Tiffany Trump paid her respects to the late Justice Ruth Bader Ginsburg at the U.S. Supreme Court on Thursday after calling her a ‘trailblazer for women in the legal field’ in a social media tribute.
The president’s youngest daughter was among thousands of mourners who visited the building to honor the late justice, who was lying in repose under the portico at the top of the front steps.
The 26-year-old, who recently graduated from Georgetown Law School, was dressed in all black when she arrived at the Supreme Court, where her father, President Donald Trump, and stepmother, First Lady Melania Trump, were booed earlier in the day.
Paying tribute: Tiffany Trump, 26, paid her respects to the late Justice Ruth Bader Ginsburg at the U.S. Supreme Court on Thursday
Mourning: The recent Georgetown Law graduate was dressed in all black aside from her black and white loafers
Protocol: The line appears to have been cleared for Tiffany’s arrival at the Supreme Court
Tiffany wore a black blazer, black skinny pants with a white stripe running down each leg, loafers, and a black face mask to visit the steps where Ginsburg’s coffin lies.
While the president has had a wavering stance on masks, she has been faithfully wearing one for most of her public outings.
Tiffany also had on plenty of jewelry, including a bracelet that had ‘John 3:16’ written in white beads.
The Bible verse reads: ‘For God so loved the world, that He gave His only begotten Son, that whosoever believeth in Him should not perish, but have everlasting life.’
For the past few weeks, Tiffany has been staying in New York, where her mother Marla Maples and older brothers Don Jr. and Eric live. It’s unclear when she returned to Washington, D.C.
Protected: Tiffany was accompanied by her Secret Service detail during the visit
Support system: Tiffany was also joined by an unidentified woman who was also dressed in black
Religious: Tiffany donned a bracelet that had Bible verse ‘John 3:16’ written in white beads
The crowds appeared to have been cleared ahead of her arrival, and the first daughter walked through an empty line when she arrived at Supreme Court.
The only people who joined her as she made her way to the stairs was an unidentified woman and her Secret Service detail.
The public will have the chance to pay their respects up until 10 p.m. on Thursday.
The Supreme Court confirmed last Friday that Ginsburg died surrounded by her family at her home in Washington D.C. following complications with metastatic pancreatic cancer. She was 87.
Ginsburg, who served for 27 years on the highest court of the land, had battled several bouts of cancer after first being diagnosed in 2009.
Paying respects: Tiffany’s companion took a picture while they stood in front of the empty line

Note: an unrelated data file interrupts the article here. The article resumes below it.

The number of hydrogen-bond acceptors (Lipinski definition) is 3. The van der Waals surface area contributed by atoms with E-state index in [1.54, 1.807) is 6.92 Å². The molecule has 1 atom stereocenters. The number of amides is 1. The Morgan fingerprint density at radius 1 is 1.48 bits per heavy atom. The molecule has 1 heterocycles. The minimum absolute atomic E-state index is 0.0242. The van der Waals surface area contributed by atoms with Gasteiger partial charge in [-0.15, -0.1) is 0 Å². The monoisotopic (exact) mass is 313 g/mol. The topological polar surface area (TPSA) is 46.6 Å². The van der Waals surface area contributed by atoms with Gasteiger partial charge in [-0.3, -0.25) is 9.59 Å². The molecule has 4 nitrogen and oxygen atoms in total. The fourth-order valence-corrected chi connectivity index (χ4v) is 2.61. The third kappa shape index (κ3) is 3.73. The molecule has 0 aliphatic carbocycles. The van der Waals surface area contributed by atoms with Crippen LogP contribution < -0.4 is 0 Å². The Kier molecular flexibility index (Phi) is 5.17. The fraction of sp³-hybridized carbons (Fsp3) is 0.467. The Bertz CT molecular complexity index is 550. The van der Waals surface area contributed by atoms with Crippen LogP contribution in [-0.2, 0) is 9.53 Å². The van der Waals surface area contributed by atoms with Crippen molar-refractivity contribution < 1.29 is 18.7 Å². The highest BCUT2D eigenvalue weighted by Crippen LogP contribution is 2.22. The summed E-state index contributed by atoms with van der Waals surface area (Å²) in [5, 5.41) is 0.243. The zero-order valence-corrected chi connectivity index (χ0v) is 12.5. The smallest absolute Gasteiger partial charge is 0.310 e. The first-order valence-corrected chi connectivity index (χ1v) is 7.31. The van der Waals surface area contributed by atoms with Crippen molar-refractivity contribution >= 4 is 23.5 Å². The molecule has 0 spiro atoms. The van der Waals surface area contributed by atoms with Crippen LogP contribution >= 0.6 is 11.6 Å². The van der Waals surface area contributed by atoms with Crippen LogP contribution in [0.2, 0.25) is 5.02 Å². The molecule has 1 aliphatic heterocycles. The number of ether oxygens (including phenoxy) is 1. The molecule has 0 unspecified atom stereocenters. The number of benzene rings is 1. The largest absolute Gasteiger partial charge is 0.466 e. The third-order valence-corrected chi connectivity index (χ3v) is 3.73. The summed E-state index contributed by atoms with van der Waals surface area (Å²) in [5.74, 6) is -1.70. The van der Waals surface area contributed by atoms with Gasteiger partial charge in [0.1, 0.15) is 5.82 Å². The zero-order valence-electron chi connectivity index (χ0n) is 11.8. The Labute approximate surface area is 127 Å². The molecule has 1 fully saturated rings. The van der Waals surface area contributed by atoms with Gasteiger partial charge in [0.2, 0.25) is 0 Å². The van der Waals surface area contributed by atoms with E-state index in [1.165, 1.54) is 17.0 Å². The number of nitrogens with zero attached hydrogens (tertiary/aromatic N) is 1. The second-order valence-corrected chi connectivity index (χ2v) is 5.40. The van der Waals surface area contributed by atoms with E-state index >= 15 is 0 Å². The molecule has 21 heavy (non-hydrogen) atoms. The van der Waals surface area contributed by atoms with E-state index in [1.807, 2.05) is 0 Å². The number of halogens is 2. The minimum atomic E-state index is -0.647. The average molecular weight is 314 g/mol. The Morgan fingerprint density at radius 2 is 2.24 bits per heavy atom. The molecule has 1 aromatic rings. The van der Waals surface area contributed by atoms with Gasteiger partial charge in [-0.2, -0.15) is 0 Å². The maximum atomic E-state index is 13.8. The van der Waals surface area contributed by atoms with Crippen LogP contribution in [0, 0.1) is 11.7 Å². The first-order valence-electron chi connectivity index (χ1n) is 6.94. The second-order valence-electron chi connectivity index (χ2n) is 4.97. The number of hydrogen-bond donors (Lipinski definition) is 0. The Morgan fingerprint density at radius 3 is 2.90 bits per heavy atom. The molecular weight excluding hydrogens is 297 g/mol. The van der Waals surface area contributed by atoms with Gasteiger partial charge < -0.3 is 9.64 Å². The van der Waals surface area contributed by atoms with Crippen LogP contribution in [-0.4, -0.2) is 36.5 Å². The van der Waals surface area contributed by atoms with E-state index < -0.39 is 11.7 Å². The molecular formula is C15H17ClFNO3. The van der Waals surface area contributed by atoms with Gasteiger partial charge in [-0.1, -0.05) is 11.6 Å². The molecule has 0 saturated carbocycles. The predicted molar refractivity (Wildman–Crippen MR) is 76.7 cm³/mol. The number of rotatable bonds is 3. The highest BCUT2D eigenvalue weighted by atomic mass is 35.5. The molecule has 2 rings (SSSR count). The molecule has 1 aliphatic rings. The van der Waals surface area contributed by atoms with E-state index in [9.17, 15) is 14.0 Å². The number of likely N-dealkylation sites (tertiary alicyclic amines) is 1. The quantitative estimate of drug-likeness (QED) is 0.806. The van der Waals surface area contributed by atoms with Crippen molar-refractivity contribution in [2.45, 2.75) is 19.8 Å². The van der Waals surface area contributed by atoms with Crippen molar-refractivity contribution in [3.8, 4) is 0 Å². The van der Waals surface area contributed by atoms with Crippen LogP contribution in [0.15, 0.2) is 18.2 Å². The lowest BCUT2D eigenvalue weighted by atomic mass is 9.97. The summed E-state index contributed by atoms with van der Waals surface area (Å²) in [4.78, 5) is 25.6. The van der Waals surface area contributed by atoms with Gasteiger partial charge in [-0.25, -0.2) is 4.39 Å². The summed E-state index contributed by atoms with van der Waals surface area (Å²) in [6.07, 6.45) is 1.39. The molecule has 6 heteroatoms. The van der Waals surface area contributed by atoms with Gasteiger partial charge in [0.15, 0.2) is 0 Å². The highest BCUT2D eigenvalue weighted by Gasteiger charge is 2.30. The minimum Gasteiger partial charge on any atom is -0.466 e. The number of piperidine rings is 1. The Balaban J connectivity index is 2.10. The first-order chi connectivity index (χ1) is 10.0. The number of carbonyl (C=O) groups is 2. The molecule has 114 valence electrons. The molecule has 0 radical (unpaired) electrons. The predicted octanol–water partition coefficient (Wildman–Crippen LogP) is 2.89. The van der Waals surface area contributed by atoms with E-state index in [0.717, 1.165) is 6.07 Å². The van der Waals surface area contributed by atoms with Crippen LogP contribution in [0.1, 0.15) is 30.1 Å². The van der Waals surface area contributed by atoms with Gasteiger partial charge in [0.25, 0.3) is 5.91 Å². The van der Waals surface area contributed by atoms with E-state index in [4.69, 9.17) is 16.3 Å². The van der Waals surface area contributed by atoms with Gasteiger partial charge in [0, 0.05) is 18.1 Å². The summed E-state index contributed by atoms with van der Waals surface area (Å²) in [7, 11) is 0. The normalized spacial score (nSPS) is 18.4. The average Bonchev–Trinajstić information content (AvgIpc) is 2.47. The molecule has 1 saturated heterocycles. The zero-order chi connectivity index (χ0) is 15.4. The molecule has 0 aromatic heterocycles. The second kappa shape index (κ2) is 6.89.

Tribute: Ginsburg has been lying in repose under the portico at the top of the front steps for the past two days
Outside looking in: People could be seen looking at the Supreme Court building from afar while Tiffay was there
Social media quickly flooded with tributes and condolences for Ginsburg, including a series of tweets from President Trump’s youngest daughter.
Tiffany first shared photos of Ginsburg on Twitter and said she watched her speak during a 2017 lecture at the university.
‘In 2017, I was honored to attend a lecture by Justice Ruth Bader Ginsburg at Georgetown Law,’ she wrote. ‘#RBG was a pioneer for women and gender equality— graduating law school when there were only 9 female students and then becoming the 2nd woman Supreme Court Justice.’
In a Twitter thread later Friday evening, Tiffany recalled Ginsburg’s ‘surprising’ friendship with former Justice Antonin Scalia and noted their commitment to justice despite their warring ideologies.
Scalia, who was appointed to the Supreme Court in 1986, was known for his conservative rulings and opinions. Ginsburg often advocated for more liberal and progressive rulings.
Accessories: Tiffany wore a necklace with a gold pendant and a chain attached to her mask
Hidden conversation: The first daughter appeared to say something to her companion while looking up at Ginsburg’s casket
Saying goodbye: Tiffany took a moment to look up at Ginsburg’s coffin and pay her respects
‘Thank you, Justice Ginsburg for being a trailblazer for women in the legal field, a pioneer for women and gender equality, and for showing that patriotism hinges not on agreement, but on the unwavering commitment to persevere, to listen, to learn, and to develop together.’ Tiffany wrote.
‘Justice Ginsburg, an icon of the left, and Justice Scalia, an icon of the right, were great friends- regardless of their different ideologies. Ginsburg admired Scalia for his love of the constitution and his fierce devotion to defend it how he believed was intended.
‘Ginsburg often disagreed with his jurisprudence, but she too sought to defend the Constitution how she believed it was intended to by the founders. Scalia once even gave Ginsburg an advance notice of his dissent so Ginsburg could make her majority opinion better…’